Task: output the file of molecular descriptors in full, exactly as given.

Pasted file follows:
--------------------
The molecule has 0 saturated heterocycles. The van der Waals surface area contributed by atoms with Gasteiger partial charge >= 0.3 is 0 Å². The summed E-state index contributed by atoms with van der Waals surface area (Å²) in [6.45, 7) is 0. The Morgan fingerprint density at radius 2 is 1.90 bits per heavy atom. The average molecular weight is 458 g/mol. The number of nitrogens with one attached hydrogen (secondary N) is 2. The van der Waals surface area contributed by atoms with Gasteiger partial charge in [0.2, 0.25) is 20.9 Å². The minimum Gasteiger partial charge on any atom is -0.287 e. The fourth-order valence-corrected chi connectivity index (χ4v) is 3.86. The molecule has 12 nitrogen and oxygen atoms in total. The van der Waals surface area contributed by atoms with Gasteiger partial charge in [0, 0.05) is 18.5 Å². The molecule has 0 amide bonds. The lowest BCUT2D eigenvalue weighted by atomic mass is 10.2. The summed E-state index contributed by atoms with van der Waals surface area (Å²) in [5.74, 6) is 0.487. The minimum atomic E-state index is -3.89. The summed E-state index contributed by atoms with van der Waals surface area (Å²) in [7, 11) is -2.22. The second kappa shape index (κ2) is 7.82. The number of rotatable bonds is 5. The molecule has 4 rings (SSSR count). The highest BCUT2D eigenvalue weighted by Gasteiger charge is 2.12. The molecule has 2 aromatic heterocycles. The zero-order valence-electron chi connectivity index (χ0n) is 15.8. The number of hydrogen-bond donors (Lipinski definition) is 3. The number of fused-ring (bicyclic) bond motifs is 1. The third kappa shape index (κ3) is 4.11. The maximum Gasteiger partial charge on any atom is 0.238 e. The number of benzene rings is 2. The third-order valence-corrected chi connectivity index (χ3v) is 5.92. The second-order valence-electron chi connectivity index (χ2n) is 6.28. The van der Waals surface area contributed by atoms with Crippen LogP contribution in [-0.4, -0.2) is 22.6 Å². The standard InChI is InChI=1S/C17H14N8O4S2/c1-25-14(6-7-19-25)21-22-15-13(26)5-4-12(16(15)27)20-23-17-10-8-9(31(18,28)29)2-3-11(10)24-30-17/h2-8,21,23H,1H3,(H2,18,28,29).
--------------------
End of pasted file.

The molecule has 0 saturated heterocycles. The van der Waals surface area contributed by atoms with Gasteiger partial charge >= 0.3 is 0 Å². The summed E-state index contributed by atoms with van der Waals surface area (Å²) in [6.45, 7) is 0. The Morgan fingerprint density at radius 2 is 1.90 bits per heavy atom. The average molecular weight is 458 g/mol. The number of nitrogens with one attached hydrogen (secondary N) is 2. The van der Waals surface area contributed by atoms with Gasteiger partial charge in [0.2, 0.25) is 20.9 Å². The minimum Gasteiger partial charge on any atom is -0.287 e. The fourth-order valence-corrected chi connectivity index (χ4v) is 3.86. The molecule has 12 nitrogen and oxygen atoms in total. The van der Waals surface area contributed by atoms with Gasteiger partial charge in [0, 0.05) is 18.5 Å². The molecule has 0 amide bonds. The lowest BCUT2D eigenvalue weighted by atomic mass is 10.2. The summed E-state index contributed by atoms with van der Waals surface area (Å²) in [5.74, 6) is 0.487. The minimum atomic E-state index is -3.89. The summed E-state index contributed by atoms with van der Waals surface area (Å²) in [7, 11) is -2.22. The second kappa shape index (κ2) is 7.82. The number of rotatable bonds is 5. The molecule has 4 rings (SSSR count). The highest BCUT2D eigenvalue weighted by Gasteiger charge is 2.12. The molecule has 2 aromatic heterocycles. The zero-order valence-electron chi connectivity index (χ0n) is 15.8. The number of hydrogen-bond donors (Lipinski definition) is 3. The number of fused-ring (bicyclic) bond motifs is 1. The third kappa shape index (κ3) is 4.11. The maximum Gasteiger partial charge on any atom is 0.238 e. The number of benzene rings is 2. The third-order valence-corrected chi connectivity index (χ3v) is 5.92. The second-order valence-electron chi connectivity index (χ2n) is 6.28. The van der Waals surface area contributed by atoms with Crippen LogP contribution in [-0.4, -0.2) is 22.6 Å². The standard InChI is InChI=1S/C17H14N8O4S2/c1-25-14(6-7-19-25)21-22-15-13(26)5-4-12(16(15)27)20-23-17-10-8-9(31(18,28)29)2-3-11(10)24-30-17/h2-8,21,23H,1H3,(H2,18,28,29).